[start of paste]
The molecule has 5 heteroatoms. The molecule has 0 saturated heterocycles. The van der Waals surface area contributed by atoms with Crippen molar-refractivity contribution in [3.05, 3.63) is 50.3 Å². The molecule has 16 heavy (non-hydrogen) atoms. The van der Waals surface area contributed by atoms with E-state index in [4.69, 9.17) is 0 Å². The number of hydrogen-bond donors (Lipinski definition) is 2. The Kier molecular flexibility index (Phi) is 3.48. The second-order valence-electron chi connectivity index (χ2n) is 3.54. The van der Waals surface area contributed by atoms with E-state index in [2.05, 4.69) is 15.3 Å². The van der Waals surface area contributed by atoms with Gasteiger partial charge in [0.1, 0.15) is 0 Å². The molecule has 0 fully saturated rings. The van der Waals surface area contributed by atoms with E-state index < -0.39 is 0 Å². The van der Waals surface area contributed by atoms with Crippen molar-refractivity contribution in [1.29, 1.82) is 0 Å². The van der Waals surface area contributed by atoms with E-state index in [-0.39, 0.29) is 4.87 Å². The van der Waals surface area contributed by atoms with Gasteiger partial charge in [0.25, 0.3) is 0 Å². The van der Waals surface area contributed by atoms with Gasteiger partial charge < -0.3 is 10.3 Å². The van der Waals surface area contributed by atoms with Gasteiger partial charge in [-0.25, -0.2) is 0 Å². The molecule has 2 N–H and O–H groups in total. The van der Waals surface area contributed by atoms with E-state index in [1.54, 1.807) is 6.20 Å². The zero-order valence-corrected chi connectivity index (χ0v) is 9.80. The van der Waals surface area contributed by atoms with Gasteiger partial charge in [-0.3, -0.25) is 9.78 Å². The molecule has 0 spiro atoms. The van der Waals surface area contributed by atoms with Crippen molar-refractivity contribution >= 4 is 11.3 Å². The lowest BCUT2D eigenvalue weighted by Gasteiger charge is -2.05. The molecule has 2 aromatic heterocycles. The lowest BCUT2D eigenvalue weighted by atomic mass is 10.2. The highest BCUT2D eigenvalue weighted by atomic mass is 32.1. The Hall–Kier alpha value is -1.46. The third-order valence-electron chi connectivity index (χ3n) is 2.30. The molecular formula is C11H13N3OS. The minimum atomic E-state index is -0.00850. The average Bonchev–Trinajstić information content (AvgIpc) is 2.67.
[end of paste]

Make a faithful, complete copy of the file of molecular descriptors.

The molecule has 5 heteroatoms. The molecule has 0 saturated heterocycles. The van der Waals surface area contributed by atoms with Crippen molar-refractivity contribution in [3.05, 3.63) is 50.3 Å². The molecule has 16 heavy (non-hydrogen) atoms. The van der Waals surface area contributed by atoms with E-state index in [4.69, 9.17) is 0 Å². The number of hydrogen-bond donors (Lipinski definition) is 2. The Kier molecular flexibility index (Phi) is 3.48. The second-order valence-electron chi connectivity index (χ2n) is 3.54. The van der Waals surface area contributed by atoms with E-state index in [2.05, 4.69) is 15.3 Å². The van der Waals surface area contributed by atoms with Gasteiger partial charge in [0.1, 0.15) is 0 Å². The molecule has 0 fully saturated rings. The van der Waals surface area contributed by atoms with E-state index < -0.39 is 0 Å². The van der Waals surface area contributed by atoms with Crippen molar-refractivity contribution in [1.29, 1.82) is 0 Å². The van der Waals surface area contributed by atoms with E-state index in [-0.39, 0.29) is 4.87 Å². The van der Waals surface area contributed by atoms with Gasteiger partial charge in [0.25, 0.3) is 0 Å². The van der Waals surface area contributed by atoms with Gasteiger partial charge < -0.3 is 10.3 Å². The van der Waals surface area contributed by atoms with Gasteiger partial charge in [-0.25, -0.2) is 0 Å². The molecule has 2 N–H and O–H groups in total. The van der Waals surface area contributed by atoms with E-state index in [1.54, 1.807) is 6.20 Å². The zero-order valence-corrected chi connectivity index (χ0v) is 9.80. The van der Waals surface area contributed by atoms with Gasteiger partial charge in [-0.3, -0.25) is 9.78 Å². The molecule has 0 spiro atoms. The van der Waals surface area contributed by atoms with Crippen molar-refractivity contribution >= 4 is 11.3 Å². The lowest BCUT2D eigenvalue weighted by Gasteiger charge is -2.05. The molecule has 2 aromatic heterocycles. The lowest BCUT2D eigenvalue weighted by atomic mass is 10.2. The highest BCUT2D eigenvalue weighted by atomic mass is 32.1. The Hall–Kier alpha value is -1.46. The third-order valence-electron chi connectivity index (χ3n) is 2.30. The molecular formula is C11H13N3OS. The minimum atomic E-state index is -0.00850. The average Bonchev–Trinajstić information content (AvgIpc) is 2.67.